Stakeholders have identified multiplicity of regulatory agencies, cumbersome documentation process, poor import infrastructure, high and duplicated charges as reasons why Nigeria exports are rejected abroad.
Speaking in Lagos through its President, Lucky Awimero, the National Council of Managing Directors of Licensed Customs Agents (NCMDLCA), said until agencies responsible for export are streamlined, Nigeria export would continue to be rejected abroad.
The agencies responsible for exportation in Nigeria include pre-Shipment Inspection of Export Agents, Federal Department of Forestry, Federal Produce Inspection Service and the Plant Quarantine Service.
He said, “The duplication of the four agencies needs to be streamlined, as it constitutes serious bottleneck due to lengthy and cumbersome process and cost, which resulted to associated delays, that necessitated the movement of our products to neighboring West African ports and the rejection of our products in international markets.”
He continued, “the duplicated Shipping Line and Terminal Charges (THC)(TDC) that are not tied to service should be streamlined, including the lengthy and cumbersome procedures, to ease the burden of delays and high cost of shipping.”
Amiwero who also complained over the collapse of scanners at seaports and land borders across the country said the collapse had led to increase in cost of doing business.
“The collapsed scanners at the Port contributes to laborious and costly inspection, manual, physical inspection, with limitation and double handing to terminal operator, the Customs officers and the Licensed Customs Agent who are at risk of unwholesome importation, are part of the problem.
“Others are malfunctioning scanners. Scanners are installed as security and facilitating tools , contracted under Build, Own, Operate and Transfer basis (BOOT) from 2006 to 2013 and the Transfer process was meant to address the state of collapse, which has attracted extra cost to Licensed Custom Agents/Importers. The state now constitutes a serious threat to the Customs officers who are compelled to conduct physical examination in contravention of international standards.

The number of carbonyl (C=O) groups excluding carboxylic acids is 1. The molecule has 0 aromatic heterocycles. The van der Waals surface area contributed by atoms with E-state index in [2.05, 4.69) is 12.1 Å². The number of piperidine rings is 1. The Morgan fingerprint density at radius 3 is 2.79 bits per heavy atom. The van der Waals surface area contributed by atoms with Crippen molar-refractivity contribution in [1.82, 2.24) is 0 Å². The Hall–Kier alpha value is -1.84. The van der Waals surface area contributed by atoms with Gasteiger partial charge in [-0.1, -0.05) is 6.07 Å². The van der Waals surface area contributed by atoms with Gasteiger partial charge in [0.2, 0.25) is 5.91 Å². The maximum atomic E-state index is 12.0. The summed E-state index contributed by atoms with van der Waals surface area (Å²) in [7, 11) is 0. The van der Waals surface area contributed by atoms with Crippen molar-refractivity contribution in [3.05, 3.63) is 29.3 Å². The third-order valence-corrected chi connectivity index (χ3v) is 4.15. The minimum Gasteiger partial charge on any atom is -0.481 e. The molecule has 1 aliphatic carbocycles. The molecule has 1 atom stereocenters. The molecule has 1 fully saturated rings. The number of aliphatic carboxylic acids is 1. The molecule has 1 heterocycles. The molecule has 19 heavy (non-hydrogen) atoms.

“Scanners are essential tools to aid trading across borders and reduce the illicit cross border movement of unwholesome goods, which is prevalent today in our ports and border station.”
He however advised that the scanners should be repaired in line with recommendations of the committee setup by government.
“The scanners should be repaired in line with the recommendation of Transition Implementation Committee.”
Speaking on duplication of charges by shipping companies and terminal operators, the NCMDLCA boss said shipping companies and terminal operators charges on storage contravenes the Customs and Excise Management (CEMA) Act.
“Shipping companies and terminal operators’ charges on storage contravenes sections 20, 31 and 97 of the Customs and Excise Management Act that limit the days for rent charges and conferred authority to Nigeria Customs to charge rent after specific days by the Board.
“Duplication of charges such as terminal delivery charges/ terminal handling charges, deposit repayment delays and clumsy processes contribute to the challenge”, he said.